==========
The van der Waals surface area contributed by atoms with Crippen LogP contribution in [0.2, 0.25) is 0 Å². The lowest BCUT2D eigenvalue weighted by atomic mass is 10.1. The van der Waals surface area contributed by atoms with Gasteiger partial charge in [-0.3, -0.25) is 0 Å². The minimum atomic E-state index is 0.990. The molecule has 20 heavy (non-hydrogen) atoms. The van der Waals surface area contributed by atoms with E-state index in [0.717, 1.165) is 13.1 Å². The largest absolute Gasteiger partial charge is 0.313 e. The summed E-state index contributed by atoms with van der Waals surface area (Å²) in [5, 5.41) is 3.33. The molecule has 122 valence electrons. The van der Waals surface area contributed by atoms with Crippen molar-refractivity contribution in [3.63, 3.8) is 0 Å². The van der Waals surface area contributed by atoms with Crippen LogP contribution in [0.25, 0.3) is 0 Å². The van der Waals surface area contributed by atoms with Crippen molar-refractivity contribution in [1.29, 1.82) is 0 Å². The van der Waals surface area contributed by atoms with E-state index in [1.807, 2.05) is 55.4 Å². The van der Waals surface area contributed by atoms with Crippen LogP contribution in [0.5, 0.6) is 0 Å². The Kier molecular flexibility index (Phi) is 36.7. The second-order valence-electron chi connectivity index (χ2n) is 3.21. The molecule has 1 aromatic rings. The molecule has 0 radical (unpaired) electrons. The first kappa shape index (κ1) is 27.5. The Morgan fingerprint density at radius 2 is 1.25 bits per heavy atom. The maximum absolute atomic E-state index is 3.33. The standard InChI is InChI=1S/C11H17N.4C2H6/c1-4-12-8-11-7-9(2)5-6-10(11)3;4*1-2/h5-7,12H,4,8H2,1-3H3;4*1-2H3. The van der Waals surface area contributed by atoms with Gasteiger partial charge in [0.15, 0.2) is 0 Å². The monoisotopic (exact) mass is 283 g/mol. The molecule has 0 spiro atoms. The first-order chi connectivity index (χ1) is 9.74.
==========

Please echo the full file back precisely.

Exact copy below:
The van der Waals surface area contributed by atoms with Crippen LogP contribution in [0.2, 0.25) is 0 Å². The lowest BCUT2D eigenvalue weighted by atomic mass is 10.1. The van der Waals surface area contributed by atoms with Gasteiger partial charge in [-0.3, -0.25) is 0 Å². The minimum atomic E-state index is 0.990. The molecule has 20 heavy (non-hydrogen) atoms. The van der Waals surface area contributed by atoms with E-state index in [0.717, 1.165) is 13.1 Å². The largest absolute Gasteiger partial charge is 0.313 e. The summed E-state index contributed by atoms with van der Waals surface area (Å²) in [5, 5.41) is 3.33. The molecule has 122 valence electrons. The van der Waals surface area contributed by atoms with Crippen molar-refractivity contribution in [3.63, 3.8) is 0 Å². The van der Waals surface area contributed by atoms with Crippen LogP contribution in [0.25, 0.3) is 0 Å². The van der Waals surface area contributed by atoms with Crippen molar-refractivity contribution in [1.29, 1.82) is 0 Å². The van der Waals surface area contributed by atoms with E-state index in [1.807, 2.05) is 55.4 Å². The van der Waals surface area contributed by atoms with Crippen LogP contribution in [0.5, 0.6) is 0 Å². The Kier molecular flexibility index (Phi) is 36.7. The second-order valence-electron chi connectivity index (χ2n) is 3.21. The molecule has 1 aromatic rings. The molecule has 0 radical (unpaired) electrons. The first kappa shape index (κ1) is 27.5. The Morgan fingerprint density at radius 2 is 1.25 bits per heavy atom. The maximum absolute atomic E-state index is 3.33. The standard InChI is InChI=1S/C11H17N.4C2H6/c1-4-12-8-11-7-9(2)5-6-10(11)3;4*1-2/h5-7,12H,4,8H2,1-3H3;4*1-2H3. The van der Waals surface area contributed by atoms with Gasteiger partial charge in [0.15, 0.2) is 0 Å². The monoisotopic (exact) mass is 283 g/mol. The molecule has 0 spiro atoms. The first-order chi connectivity index (χ1) is 9.74.